• CCC CDSI: Lab CentersVision of the lab centersThe City Colleges of Chicago Laboratory Centers are recognized citywide as high-quality model programs, as well as demonstration and training sites that serve CCC faculty, students, children and teachers of the Colleges and community.

    CommunityRelationship with Academic ProgramHigh Quality Centers

  • CCC CDSI: Lab CentersWhat Have We Done?

    Forum for conversations about quality and intentionality in practicePlan collaborative professional development experiencesReflect on individual center planning and progress

  • CCC CDSI: Lab CentersWhat Have We Done?

    In CollaborationWalk & TalksOpen HousesAll center staff training (2-3 x per year)Annual retreatLeadership opportunitiesIndividual Center LevelStrategic PlanningIn-depth ECERS training and assessmentsProfessional ConferencesCustomized consulting

  • CCC CDSI: Lab CentersImpact of the Initiative

    What WorkedIncreased focus on quality and intentionality in practice: Why, What and HowCollaboration led to motivationDirector levelTeacher levelTrust, increased overall collaboration, seeing one another as a resource Leadership developmentConsultants as partners

  • CCC CDSI: Lab CentersImpact of the Initiative

    Challenges We FacedSome staff resistant to changeClosing centers for training difficult because of college schedules and requirements of funding agenciesLabor union issuesVaried levels of quality among the centers and within the centersTurnover among directorsLimited faculty participation in the workgroup

  • CCC Child Development Studies InitiativeImpact of the Initiative

    What Surprised UsDirector conversation became more focused on intentionality and reflective practiceTeachers began to forge partnerships across centersRecognizing that money does not solve all problemsEmbracing change: its S L O W E R than you think

  • Pgh - Chicago CollaborationInspiration at NAEYC in June, 2005Critical timing for the CCC Initiative because we were ready to take steps, but were not sure what the next steps were.

    ALCOA presented a collaboration that was successful and more experienced

    Chose to explore ALCOA further as a potential model for our future work

  • Pgh - Chicago CollaborationChicago to Pittsburgh Visit 1Conceptualized initially as a fact-finding tripStructure of the VisitTour of the centersParticipation in a Alcoa activity (Book Club)Participation in Alcoa director meetingOpportunity for discussion and questions with center directors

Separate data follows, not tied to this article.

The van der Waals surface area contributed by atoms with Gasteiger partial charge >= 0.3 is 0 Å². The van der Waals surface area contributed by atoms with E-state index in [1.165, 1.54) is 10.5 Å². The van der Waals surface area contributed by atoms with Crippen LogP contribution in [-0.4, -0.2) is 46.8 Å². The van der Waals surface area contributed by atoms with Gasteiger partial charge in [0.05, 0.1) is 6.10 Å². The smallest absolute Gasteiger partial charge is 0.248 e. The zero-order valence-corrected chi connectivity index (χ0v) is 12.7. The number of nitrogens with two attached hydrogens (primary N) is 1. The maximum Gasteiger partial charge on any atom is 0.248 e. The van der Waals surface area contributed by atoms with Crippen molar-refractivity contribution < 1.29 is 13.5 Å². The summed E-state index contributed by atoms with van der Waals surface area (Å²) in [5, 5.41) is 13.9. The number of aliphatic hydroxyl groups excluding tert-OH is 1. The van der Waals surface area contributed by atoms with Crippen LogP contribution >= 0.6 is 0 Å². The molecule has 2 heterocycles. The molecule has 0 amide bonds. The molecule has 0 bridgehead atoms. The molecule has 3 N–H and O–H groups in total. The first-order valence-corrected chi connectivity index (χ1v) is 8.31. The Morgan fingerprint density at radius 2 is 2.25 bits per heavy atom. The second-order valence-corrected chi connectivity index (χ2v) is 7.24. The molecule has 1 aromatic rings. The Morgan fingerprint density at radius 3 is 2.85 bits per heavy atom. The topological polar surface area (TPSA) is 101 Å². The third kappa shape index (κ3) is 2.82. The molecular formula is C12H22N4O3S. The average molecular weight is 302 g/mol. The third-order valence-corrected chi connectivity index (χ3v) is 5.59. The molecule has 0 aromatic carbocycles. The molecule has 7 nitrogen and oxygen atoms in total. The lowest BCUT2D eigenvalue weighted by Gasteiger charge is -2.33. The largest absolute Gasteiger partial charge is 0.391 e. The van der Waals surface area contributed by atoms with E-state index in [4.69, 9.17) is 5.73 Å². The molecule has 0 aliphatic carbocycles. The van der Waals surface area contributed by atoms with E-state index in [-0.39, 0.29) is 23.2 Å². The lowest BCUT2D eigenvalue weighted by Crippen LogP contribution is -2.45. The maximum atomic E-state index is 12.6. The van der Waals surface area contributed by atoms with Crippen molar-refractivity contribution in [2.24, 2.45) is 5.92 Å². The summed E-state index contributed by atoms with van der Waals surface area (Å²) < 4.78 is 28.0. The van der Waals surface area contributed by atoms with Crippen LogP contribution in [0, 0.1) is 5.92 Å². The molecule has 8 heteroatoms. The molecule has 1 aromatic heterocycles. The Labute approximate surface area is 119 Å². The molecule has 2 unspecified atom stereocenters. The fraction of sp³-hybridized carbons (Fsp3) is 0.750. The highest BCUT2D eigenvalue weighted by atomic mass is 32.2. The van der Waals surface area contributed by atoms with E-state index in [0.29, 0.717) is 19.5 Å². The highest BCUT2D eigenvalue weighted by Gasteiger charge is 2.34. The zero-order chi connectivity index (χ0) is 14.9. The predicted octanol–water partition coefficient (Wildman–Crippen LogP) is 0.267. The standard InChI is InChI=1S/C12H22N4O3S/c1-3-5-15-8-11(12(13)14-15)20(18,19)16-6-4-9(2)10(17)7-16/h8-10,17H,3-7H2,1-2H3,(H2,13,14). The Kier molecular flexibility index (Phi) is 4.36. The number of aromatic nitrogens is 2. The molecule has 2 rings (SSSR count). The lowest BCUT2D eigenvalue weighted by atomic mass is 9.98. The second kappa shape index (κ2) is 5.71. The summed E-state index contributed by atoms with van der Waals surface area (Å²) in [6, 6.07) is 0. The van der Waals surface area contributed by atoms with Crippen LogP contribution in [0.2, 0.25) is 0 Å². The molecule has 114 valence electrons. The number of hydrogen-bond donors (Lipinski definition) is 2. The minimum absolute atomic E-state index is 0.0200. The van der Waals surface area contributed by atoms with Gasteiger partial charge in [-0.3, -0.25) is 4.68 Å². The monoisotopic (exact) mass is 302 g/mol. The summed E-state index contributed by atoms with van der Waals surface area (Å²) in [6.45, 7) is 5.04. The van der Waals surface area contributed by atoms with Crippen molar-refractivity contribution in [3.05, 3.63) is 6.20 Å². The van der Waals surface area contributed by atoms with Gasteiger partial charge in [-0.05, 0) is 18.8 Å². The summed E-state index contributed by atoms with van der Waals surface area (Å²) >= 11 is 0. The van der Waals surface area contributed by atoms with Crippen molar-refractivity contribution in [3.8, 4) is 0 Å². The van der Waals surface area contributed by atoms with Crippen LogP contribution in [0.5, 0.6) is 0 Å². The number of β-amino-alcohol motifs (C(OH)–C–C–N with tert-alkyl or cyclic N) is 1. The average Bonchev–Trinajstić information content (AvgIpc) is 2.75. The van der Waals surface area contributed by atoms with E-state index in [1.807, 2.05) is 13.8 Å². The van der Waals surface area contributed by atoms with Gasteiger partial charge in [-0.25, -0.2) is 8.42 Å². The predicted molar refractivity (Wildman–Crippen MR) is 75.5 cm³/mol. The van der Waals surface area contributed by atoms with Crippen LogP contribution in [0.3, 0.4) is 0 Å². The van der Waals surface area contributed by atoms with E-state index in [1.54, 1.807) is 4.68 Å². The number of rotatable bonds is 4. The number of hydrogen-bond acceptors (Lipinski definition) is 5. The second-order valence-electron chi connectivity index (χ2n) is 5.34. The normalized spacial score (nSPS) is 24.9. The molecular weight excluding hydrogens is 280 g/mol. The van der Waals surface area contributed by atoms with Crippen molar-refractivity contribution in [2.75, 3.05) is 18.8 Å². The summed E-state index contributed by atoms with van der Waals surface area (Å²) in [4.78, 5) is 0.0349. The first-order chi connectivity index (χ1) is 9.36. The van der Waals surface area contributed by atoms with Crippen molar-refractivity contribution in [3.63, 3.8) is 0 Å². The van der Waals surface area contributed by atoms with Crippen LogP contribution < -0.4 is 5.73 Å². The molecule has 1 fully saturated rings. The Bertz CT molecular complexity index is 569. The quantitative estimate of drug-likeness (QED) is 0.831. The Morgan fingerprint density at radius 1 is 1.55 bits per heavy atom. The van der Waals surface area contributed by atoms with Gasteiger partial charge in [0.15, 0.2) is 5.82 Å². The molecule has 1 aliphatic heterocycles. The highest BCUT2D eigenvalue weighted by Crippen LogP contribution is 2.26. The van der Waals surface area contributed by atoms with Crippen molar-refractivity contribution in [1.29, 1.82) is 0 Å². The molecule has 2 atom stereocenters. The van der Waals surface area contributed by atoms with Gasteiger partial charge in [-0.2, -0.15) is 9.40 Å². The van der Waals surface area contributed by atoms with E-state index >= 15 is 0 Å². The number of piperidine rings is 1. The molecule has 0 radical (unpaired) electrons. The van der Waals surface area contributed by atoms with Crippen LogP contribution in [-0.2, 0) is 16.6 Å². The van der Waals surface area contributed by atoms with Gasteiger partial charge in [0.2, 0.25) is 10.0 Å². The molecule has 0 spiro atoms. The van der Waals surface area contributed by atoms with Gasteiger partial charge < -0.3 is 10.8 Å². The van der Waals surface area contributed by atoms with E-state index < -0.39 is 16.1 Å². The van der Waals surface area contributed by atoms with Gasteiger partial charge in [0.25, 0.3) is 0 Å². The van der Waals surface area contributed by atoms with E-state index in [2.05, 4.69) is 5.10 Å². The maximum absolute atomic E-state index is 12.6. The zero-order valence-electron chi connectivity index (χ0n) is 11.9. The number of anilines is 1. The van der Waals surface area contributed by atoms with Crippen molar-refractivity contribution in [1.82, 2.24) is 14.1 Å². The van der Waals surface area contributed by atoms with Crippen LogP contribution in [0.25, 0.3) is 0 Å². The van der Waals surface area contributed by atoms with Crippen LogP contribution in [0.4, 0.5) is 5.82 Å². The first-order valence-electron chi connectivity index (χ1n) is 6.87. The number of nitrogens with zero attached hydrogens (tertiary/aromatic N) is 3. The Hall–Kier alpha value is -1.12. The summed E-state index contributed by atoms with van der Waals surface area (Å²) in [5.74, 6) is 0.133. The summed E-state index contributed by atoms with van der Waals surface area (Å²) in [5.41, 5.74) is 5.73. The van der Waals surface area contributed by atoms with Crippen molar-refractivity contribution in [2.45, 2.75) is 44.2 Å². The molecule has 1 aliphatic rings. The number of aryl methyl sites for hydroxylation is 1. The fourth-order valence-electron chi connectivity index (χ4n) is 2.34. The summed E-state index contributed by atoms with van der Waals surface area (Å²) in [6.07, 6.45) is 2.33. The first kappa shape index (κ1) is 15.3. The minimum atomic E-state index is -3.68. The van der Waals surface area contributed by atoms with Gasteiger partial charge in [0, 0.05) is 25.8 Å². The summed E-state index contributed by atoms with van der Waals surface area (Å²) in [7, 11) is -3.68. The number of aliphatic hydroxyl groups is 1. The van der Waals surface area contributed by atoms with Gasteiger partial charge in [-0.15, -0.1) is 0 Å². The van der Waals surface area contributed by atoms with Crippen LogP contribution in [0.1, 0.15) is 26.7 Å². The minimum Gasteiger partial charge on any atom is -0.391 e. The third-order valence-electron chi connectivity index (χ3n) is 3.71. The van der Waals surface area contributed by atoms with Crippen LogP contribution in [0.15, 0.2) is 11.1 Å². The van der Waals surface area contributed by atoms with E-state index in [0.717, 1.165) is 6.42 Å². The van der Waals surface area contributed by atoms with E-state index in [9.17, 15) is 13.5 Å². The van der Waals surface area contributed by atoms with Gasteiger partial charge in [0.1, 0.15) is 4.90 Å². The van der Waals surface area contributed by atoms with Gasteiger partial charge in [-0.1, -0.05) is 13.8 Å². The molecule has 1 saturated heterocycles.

• Pgh - Chicago CollaborationChicago to Pittsburgh Visit 1Our ReactionsSurprise - What quality centers and success of the Alcoa Collaborative!Awe - How could we get our centers and collaborative to the same level of success?Sadness There is no way we can become that! Hope Are there a few specific practices that we could adopt? Sharing the NewsCommunicating our experience to the workgroupOvercoming resistance to change and defensiveness about comparing ourselves to othersFinding success through small steps, starting with the Walk and Talks.

  • Pgh - Chicago CollaborationChicago to Pittsburgh Visit 2Conceptualized as a way to inspire the directors and faculty Initial hesitation from the directors why make time for this? Structure of the visitCenter toursEvening with Alcoa directorsParticipation in Alcoa Leadership Conference

  • Pgh - Chicago CollaborationChicago to Pittsburgh Visit 2Our ReactionsExcited, energized, enthusiasticMotivated to do more, be more, share moreSharing the News, and Planning for ChangeDirectors returned to their centers to share what they learned with their center staffWorkgroup planned meetings, events, and datesRealitys Effects on EnthusiasmAs time goes by, enthusiasm fades Status quo and daily life delay event planning

  • Pgh - Chicago CollaborationChicago to Pittsburgh Visit 3Conceptualized as an educational and motivational opportunity for teachers

    Structure of the VisitCenter toursLunch with other teachersAttending teacher presentationsReflection

    Bumps in the RoadNot adequately prepared for what and why they were there

    Inexperience with travel and professional development led to incongruent expectations about the trip

    Centers did not always send the best candidates for the trip

  • Pgh - Chicago CollaborationChicago to Pittsburgh Visit 3

    Teachers ReactionsExcitement, enthusiasm, great interestFelt somewhat overwhelmedWished they had more time with teachers, instead of directorsWished they had more unscheduled time

    Importance of ReflectionProcess experience through writing and discussionPrepare what to share upon returnGave trip leaders a better understanding of the complexity and diversity of teachers responses

  • Pgh - Chicago CollaborationChicago to Pittsburgh Visit 3

    Resetting ExpectationsEveryone is in a different place in terms of professional development

    Teachers all gained something from the trip, but not necessarily what I though